EV Industry On The Road To Goal 2030

EV Industry On The Road To Goal 2030

Dr Irfan Khan, Founder & CEO, eBikeGo


The Government wants India to be a 100% electric vehicle nation by the year 2030.  Under the new government plan, every car that is sold in India from 2030 will be electric. Due to the competitive environment in the market, India’s auto industry has become one of the largest in the world. Several steps have been taken in this direction, such as the introduction of the National Mission on Electric Mobility in 2011 and subsequently, National Electric Mobility Mission Plan (NEMMP) 2020 which was unveiled in 2013. Additionally, the Department of Heavy Industry has formulated a scheme namely FAME – India (Faster Adoption and Manufacturing of (Hybrid &) Electric Vehicles in India) for implementation with effect from April 1, 2015, which was part of the mission.

Government Initiatives

India’s national mission for electric mobility and faster adoption and manufacturing of electric vehicles (EVs) looks to have received its much-required shot in the arm. Thanks to a few key amendments established by the Department of Heavy Industry (DHI) in June 2021 to the FAME-II Scheme, the EV momentum saw notable revival and gained pace, especially in the wake of the remarkable slowdown experienced due to the ongoing COVID-19 pandemic. At the same time, FAME II has been extended to March 2024 from the former timeline of March 2022 wherein it is intended to carry the hybrid/electric vehicles market development and its manufacturing eco-system to achieve self-sustenance at the end of the stipulated period. The scheme has four focus areas, which entail demand creation, charging infrastructure, technology development, and pilot projects.

Why We Should Embrace EVs

An electric car uses alternate fuel electricity in place of petrol or diesel. There is a developing acceptance for hybrid and electric cars in the country and more and more manufacturers are going for the niche segment with an objective of lowering the import bill of fuel and running cost of vehicles. The conversion of vehicles to electric vehicles can save fossil fuels worth about $100 bn per year, which in turn prevents the dependence on imported petroleum products which would save the country precious foreign exchange and will also reduce the pollution in cities by 80-90%.

The government’s ambition is to have EV sales accounting for 30% of private cars, 70% for commercial vehicles and 80% for two- and three-wheelers by 2030 as there is an instant need to decarbonise the transport sector. If electric vehicles expand to 40% in the car segments and two-wheeler, and close to 100% for buses by 2030, India would be able to cut crude oil consumption by 156 million tonnes which is worth ₹3.5 lakh crore.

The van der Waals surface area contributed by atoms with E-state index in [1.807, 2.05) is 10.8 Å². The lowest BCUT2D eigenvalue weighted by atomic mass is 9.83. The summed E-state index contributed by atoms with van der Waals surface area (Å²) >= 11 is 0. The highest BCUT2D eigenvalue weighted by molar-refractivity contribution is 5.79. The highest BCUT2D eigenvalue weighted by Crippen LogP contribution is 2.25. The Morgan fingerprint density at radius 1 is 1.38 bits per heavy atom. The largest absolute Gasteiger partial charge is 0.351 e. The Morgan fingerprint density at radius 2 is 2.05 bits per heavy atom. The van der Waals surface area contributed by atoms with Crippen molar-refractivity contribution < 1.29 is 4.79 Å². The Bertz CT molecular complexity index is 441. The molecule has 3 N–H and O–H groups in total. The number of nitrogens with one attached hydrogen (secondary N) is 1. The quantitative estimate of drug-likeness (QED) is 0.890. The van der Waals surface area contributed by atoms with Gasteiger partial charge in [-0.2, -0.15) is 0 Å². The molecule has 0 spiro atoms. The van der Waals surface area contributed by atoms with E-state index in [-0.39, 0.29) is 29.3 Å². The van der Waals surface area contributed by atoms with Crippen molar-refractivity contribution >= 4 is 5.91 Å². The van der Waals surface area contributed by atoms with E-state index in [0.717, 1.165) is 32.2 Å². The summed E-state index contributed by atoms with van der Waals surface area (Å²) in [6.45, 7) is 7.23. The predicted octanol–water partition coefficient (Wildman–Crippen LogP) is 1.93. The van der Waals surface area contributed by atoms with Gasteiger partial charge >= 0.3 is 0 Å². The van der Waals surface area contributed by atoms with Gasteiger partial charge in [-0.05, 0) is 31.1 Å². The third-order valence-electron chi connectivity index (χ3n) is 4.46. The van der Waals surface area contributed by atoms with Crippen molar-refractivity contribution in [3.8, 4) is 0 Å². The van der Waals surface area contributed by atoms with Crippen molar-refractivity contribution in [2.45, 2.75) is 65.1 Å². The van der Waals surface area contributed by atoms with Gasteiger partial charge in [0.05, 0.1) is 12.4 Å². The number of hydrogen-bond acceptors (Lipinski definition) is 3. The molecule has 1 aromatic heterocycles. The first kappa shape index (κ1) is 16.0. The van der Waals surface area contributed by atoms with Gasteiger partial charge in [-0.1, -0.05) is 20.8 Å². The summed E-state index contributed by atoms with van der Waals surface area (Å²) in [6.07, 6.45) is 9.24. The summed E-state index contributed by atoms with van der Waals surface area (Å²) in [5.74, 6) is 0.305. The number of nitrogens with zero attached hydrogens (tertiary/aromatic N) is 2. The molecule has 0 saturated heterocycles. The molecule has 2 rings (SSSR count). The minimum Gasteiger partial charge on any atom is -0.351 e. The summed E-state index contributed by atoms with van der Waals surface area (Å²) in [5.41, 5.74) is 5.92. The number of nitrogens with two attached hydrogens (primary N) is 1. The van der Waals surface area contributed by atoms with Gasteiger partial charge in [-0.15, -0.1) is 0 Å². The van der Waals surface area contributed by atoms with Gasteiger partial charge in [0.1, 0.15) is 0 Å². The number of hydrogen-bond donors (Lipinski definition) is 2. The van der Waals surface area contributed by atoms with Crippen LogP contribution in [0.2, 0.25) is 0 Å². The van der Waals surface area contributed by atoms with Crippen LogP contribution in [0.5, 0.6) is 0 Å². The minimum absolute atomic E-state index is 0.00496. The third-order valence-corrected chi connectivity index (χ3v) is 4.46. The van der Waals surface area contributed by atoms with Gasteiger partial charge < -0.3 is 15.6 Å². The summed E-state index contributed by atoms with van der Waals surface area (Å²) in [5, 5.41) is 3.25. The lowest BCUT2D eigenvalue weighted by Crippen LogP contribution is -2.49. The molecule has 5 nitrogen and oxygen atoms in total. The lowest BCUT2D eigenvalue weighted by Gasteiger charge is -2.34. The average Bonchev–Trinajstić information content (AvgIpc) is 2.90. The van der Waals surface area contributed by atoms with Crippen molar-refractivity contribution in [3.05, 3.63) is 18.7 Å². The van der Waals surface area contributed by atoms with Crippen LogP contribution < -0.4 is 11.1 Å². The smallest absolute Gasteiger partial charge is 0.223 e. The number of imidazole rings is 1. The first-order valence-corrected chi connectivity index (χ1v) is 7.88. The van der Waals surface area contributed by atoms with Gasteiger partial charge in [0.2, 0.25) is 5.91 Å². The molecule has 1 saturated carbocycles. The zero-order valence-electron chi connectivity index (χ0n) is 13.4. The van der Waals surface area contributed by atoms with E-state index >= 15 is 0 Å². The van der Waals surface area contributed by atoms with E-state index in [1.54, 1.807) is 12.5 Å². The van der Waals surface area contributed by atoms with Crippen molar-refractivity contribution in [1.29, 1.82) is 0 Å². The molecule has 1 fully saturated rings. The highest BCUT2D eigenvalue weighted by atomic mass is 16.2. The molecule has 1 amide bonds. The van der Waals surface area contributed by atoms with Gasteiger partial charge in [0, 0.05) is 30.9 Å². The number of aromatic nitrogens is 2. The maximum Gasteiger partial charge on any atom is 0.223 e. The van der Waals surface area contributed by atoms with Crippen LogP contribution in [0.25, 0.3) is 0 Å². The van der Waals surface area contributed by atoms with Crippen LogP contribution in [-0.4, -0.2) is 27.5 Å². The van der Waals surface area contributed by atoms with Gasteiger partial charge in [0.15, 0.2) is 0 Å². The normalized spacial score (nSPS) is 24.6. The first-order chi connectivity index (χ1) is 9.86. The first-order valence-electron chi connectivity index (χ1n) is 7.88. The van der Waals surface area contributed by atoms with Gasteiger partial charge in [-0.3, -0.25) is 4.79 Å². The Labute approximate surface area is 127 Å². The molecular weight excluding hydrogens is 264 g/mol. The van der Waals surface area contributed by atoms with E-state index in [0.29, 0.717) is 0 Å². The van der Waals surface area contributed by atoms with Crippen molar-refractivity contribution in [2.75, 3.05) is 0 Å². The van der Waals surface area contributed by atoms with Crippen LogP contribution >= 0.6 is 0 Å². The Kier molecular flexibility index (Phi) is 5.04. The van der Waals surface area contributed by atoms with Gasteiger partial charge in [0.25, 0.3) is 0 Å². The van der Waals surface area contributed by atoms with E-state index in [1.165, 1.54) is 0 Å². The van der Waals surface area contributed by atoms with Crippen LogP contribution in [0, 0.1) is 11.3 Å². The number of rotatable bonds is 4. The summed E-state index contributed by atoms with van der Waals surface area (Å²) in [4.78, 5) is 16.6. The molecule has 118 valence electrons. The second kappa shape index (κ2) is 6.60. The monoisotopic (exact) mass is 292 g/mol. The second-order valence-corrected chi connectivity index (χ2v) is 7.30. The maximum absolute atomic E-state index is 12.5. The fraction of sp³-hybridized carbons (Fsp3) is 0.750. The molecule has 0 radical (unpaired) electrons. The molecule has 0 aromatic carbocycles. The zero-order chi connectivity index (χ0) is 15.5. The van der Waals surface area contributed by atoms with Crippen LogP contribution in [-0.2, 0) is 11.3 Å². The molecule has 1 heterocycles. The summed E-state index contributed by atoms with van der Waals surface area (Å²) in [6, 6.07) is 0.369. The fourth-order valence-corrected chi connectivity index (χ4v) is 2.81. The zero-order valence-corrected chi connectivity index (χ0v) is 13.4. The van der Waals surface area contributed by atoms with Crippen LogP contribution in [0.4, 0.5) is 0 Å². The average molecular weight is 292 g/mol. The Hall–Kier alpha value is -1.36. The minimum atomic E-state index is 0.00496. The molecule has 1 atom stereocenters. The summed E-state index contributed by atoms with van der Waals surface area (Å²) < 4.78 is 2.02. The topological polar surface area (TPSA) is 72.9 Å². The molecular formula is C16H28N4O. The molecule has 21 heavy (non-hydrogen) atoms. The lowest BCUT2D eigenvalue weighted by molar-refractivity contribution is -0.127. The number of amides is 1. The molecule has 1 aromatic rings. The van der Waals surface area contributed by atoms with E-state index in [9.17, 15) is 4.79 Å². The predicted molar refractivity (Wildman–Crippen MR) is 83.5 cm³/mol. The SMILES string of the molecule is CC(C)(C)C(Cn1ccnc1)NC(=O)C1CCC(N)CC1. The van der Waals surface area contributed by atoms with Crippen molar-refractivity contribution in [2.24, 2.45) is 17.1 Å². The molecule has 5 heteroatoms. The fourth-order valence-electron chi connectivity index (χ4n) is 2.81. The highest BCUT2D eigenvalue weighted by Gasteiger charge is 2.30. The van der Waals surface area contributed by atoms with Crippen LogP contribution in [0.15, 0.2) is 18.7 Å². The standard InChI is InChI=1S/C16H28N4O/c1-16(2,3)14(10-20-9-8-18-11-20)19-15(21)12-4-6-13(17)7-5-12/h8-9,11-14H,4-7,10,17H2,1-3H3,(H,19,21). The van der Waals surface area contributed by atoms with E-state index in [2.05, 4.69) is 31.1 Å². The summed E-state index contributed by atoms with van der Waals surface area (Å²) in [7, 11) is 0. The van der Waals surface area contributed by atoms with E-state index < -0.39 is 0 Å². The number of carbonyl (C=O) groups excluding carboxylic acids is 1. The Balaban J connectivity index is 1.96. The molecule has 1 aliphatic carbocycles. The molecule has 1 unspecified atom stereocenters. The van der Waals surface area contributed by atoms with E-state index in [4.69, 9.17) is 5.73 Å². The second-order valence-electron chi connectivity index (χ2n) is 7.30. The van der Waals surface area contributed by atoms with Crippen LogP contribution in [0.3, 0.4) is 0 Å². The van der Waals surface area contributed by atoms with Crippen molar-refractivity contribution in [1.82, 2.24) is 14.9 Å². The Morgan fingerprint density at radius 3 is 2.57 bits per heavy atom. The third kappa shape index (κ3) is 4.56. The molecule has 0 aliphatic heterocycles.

The government introduced the second phase of the Faster Adoption and Manufacturing of Hybrid and Electric Vehicles (FAME II) Scheme, with an expenditure of INR 10K Cr. It aims to give the required push to EVs to curb pollution afflicting major cities and cut down on oil imports. FAME has put a healthy number of electric buses, 2W, 3W, and some BEV and mild hybrid cars on Indian roads. In FY 2019, more than 750K EVs were sold with a total of 7, 59,600 units, which include electric passenger vehicles (3,600, electric three-wheelers (6,30K), and electric two-wheelers (126K).

Goal 2030

By 2030, the government plans to have EV sales penetration of 40% for buses, 30% for private cars, 70% for commercial vehicles, and 80% for two- and three-wheelers. The Road Transport and Highways Minister Nitin Gadkari pointed out that NITI Aayog has inspired 25 States to come up with EV policies, out of which 15 have already announced State EV policies in the wake of the EV mission.

A study by Arthur D Little, titled ‘Unlocking India’s electric mobility potential’ anticipates that by year 2030, more than 30 percent of vehicles in India will be electric. The study also highlights that by 2030, the EV industry will cross 10 million vehicles with an adoption rate of 30 percent across categories. However, the study also emphasises that passenger cars will only amount to 5 percent of total EV sales.

Further, the study suggests that by 2030, India will require approximately 800 GWh of batteries to be able to attain 30% EV adoption. To achieve this, the country is accelerating plans to manufacture lithium-ion cells, anticipating more than 7.5 billion USD in investment potential and USD 2.3 billion in government subsidies.

The EV industry lured $6 billion in investment in 2021, which could grow to $20 billion by 2030. It looks like the EV market is drawing the attention of private equity/venture capital investors in India, and such funding is estimated to grow from $181 million to $1,718 million during the same period – an annual growth rate of 849%. So far, this (PE/VC investment) has reached about $666 million in 2022.

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